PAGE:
Forward-looking: Intel’s upcoming Arc flagship has made its first appearance in an online benchmark database. An unnamed Intel partner took a GPU engineering sample for a whirl in the Geekbench OpenCL test suite using a slightly dated i5-9600K validation platform and here’s what we learned…
In outright numbers, the GPU does poorly. The four runs achieved an average OpenCL score of about 67,000 points and its highest score was 69,000 points. For comparison, the AMD Radeon RX 6800 XT releases about a year ago sits in the 150,000 to 180,000 point ballpark.
But don’t be discouraged. Consider this: according to the metadata collected by Geekbench during the runs, the GPU was hovering at around 1.3 GHz. At that frequency, with 512 EUs, the GPU has a theoretical 11 TFLOPS of performance.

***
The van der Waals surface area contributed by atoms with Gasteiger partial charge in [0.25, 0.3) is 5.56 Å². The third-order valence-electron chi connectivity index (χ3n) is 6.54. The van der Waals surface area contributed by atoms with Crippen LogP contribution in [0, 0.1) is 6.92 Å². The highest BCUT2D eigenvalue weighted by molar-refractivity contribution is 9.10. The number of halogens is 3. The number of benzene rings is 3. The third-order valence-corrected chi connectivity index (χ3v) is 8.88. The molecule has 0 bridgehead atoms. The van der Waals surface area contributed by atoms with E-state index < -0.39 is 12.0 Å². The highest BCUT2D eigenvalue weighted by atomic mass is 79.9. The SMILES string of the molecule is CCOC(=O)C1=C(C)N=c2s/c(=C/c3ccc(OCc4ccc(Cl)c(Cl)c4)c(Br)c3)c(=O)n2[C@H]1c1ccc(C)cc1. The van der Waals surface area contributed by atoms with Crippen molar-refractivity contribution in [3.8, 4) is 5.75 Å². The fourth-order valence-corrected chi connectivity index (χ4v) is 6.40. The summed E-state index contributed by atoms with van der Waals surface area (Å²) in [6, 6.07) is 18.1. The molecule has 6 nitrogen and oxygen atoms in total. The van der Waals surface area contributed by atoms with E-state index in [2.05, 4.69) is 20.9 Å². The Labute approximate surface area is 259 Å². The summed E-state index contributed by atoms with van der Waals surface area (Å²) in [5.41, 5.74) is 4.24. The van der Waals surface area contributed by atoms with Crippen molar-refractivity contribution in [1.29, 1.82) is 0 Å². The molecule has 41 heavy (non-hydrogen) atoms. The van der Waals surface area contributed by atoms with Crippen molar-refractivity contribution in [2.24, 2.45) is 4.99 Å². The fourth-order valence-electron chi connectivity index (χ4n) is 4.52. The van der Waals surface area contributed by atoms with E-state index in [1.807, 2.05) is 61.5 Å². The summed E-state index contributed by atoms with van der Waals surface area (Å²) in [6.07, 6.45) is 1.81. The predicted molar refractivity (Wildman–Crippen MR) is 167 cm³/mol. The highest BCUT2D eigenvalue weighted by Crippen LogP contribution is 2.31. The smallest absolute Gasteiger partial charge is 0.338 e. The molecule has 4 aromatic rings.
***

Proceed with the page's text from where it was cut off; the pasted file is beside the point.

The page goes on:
AMD’s Radeon RX 6600 XT has similar 11 TFLOPS and scores in the 60,000 to 70,000 point range. Hence, Intel’s architecture has the same per-TFLOPS performance in OpenCL as AMD’s does.
So the question is: can Intel match AMD’s high-end TFLOPS numbers?
According to Geekbench, the GPU had a rated clock speed of 2.1 GHz. If it had run at that speed, and not at 1.3 GHz, then it would’ve had 17 TFLOPS, which is on par with the RX 6800 (non-XT). So the answer to that question is, yes, if 2.1 GHz is achievable.
And frankly, 2.1 GHz isn’t that high. If the rumors are true and Intel is using the TSMC N6 node, then they could potentially push the clocks high enough to break into RX 6800 XT and RTX 3080 performance territory.
Remember that this is pure conjecture, but we’re not the first to claim that Intel’s GPUs will land somewhere alongside the RTX 3070 or RTX 3080. Intel themselves hinted that their flagship will be priced a touch above the latter at $740 to $790. Still, as today’s OpenCL scores show, Intel may still be hard at work to get there.